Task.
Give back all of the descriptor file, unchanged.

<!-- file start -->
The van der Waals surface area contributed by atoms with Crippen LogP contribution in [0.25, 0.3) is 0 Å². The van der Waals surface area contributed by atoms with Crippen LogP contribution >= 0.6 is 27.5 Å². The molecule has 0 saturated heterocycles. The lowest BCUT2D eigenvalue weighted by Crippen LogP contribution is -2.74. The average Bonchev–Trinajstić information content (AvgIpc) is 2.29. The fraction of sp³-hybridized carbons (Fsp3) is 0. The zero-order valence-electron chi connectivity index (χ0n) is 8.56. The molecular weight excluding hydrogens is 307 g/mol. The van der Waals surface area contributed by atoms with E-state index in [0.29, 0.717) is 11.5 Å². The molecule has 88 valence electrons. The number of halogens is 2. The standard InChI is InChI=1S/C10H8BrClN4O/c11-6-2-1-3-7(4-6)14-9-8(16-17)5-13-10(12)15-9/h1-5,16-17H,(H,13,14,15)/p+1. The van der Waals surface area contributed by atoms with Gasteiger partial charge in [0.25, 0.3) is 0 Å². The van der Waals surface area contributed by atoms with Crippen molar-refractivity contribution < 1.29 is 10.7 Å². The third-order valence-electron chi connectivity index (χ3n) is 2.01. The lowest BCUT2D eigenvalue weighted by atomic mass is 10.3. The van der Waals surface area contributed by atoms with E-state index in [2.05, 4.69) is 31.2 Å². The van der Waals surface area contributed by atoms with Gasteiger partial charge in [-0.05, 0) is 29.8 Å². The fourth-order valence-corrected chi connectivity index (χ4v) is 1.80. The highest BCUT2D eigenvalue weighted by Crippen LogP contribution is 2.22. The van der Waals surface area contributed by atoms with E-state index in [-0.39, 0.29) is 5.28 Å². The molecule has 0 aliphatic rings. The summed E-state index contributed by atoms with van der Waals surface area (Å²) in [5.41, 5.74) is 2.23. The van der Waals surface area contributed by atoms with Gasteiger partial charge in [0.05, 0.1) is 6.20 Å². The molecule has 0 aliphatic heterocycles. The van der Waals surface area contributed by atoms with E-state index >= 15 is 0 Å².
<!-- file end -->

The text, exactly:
The van der Waals surface area contributed by atoms with Crippen LogP contribution in [0.25, 0.3) is 0 Å². The van der Waals surface area contributed by atoms with Crippen LogP contribution >= 0.6 is 27.5 Å². The molecule has 0 saturated heterocycles. The lowest BCUT2D eigenvalue weighted by Crippen LogP contribution is -2.74. The average Bonchev–Trinajstić information content (AvgIpc) is 2.29. The fraction of sp³-hybridized carbons (Fsp3) is 0. The zero-order valence-electron chi connectivity index (χ0n) is 8.56. The molecular weight excluding hydrogens is 307 g/mol. The van der Waals surface area contributed by atoms with E-state index in [0.29, 0.717) is 11.5 Å². The molecule has 88 valence electrons. The number of halogens is 2. The standard InChI is InChI=1S/C10H8BrClN4O/c11-6-2-1-3-7(4-6)14-9-8(16-17)5-13-10(12)15-9/h1-5,16-17H,(H,13,14,15)/p+1. The van der Waals surface area contributed by atoms with Gasteiger partial charge in [0.25, 0.3) is 0 Å². The van der Waals surface area contributed by atoms with Crippen molar-refractivity contribution < 1.29 is 10.7 Å². The third-order valence-electron chi connectivity index (χ3n) is 2.01. The lowest BCUT2D eigenvalue weighted by atomic mass is 10.3. The van der Waals surface area contributed by atoms with E-state index in [2.05, 4.69) is 31.2 Å². The van der Waals surface area contributed by atoms with Gasteiger partial charge in [-0.05, 0) is 29.8 Å². The fourth-order valence-corrected chi connectivity index (χ4v) is 1.80. The highest BCUT2D eigenvalue weighted by Crippen LogP contribution is 2.22. The van der Waals surface area contributed by atoms with E-state index in [-0.39, 0.29) is 5.28 Å². The molecule has 0 aliphatic rings. The summed E-state index contributed by atoms with van der Waals surface area (Å²) in [5.41, 5.74) is 2.23. The van der Waals surface area contributed by atoms with Gasteiger partial charge in [0.05, 0.1) is 6.20 Å². The molecule has 0 aliphatic heterocycles. The van der Waals surface area contributed by atoms with E-state index >= 15 is 0 Å².